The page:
There are also problems in testing procedures and licensing exams. Licensing bodies and schools have to rely arbitrarily on specific texts for standard testing, limiting school programs to a more narrow perspective. Fortunately, the more superior colleges of TCM have evolved past an "exam mill" perspective: perhaps licensing boards will evolve as well.
The problem of technical language also affects native-speaking Chinese and Japanese practitioners and students. Without a reference standard for translation that refers directly to pinyin and Chinese characters, native-speaking Chinese and Japanese will find it difficult to comprehend Chinese medicine in English.
The most significant event in the development of our profession, so far, has to be the publication of A Practical Dictionary of Chinese Medicine compiled by Nigel Wiseman and Feng Ye. It has the most complete reference to technical Chinese medical terms in English, with direct reference to pinyin and Chinese (simplified) characters. This information has been largely unavailable in the English language up to this point. I can safely say that this is the most important Chinese medical text in the English language. Besides being a lexicon, it is also a database of information largely unavailable elsewhere. As long as any text has the pinyin or Chinese characters, one can find a definition in English of that term. In addition, the detail of terminology necessary to practice a professional medicine is intact, with no glossing or shortcuts.
At Pacific College, we are currently debating the issue of adapting a standardized translation and terminology. There have been complaints from various writers, teachers and practitioners in the profession about some of the terminology choices. I do not personally think this is the issue. A translator or author is free to use whatever English equivalent one chooses. Equally, that choice should be available to the reader, either through access to the character or pinyin, and the choice should be explained in a glossary or footnote.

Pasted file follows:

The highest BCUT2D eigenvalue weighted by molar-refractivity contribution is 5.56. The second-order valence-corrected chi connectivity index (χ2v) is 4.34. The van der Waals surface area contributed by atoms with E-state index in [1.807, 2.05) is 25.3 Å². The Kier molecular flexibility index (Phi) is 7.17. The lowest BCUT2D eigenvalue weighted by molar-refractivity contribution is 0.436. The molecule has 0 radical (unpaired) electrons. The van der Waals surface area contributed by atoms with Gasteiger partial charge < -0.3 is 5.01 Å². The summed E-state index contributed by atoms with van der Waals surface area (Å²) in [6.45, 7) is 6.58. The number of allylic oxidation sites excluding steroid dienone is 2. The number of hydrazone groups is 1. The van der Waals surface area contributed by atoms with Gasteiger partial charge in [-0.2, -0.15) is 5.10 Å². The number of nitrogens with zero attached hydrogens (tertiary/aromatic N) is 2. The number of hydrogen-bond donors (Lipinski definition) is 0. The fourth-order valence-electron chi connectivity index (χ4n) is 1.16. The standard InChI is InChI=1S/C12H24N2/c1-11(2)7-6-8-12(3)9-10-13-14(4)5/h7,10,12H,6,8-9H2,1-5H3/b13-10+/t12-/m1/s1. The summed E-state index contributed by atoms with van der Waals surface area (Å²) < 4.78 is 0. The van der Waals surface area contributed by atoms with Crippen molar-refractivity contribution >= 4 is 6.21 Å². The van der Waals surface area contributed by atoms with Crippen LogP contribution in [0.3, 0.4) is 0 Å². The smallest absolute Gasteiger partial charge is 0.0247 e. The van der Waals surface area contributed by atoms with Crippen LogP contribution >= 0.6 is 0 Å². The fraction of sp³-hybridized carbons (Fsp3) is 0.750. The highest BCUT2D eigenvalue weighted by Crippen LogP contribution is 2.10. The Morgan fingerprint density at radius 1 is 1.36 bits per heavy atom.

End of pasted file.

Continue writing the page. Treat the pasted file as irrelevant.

The issue of translation cannot be avoided or glossed over. The writer cannot simply assume that this issue is not important. Our profession is crippled by its inability to communicate with the ease and fluidity of native Chinese readers and speakers. If each English text has a different translation protocol, how can we ever establish databases of clinical data from Western practitioners, or a coherent, independent primary health care profession?
Wiseman N, Feng Y. A Practical Dictionary of Chinese Medicine. Brookline, MA: Paradigm Press, 1999, p. 472.
Z'ev Rosenberg has lectured widely both to the public and to students of both Chinese medicine and macrobiotics over the last thirty years. He is the former president of the Acupuncture Association of Colorado (AAC), where he spearheaded a successful drive to register acupuncture practitioners in that state. He also has written several articles for professional Chinese medical journals, including Oriental Medicine, Protocol Journal of Botanical Medicine, Journal of Oriental Medicine in America, Journal of Chinese Medicine, and most recently The Lantern Journal. He presently continues to teach and chair the Herbal Medicine department at Pacific College of Oriental Medicine, San Diego, and has had a private practice in Chinese medicine since 1983.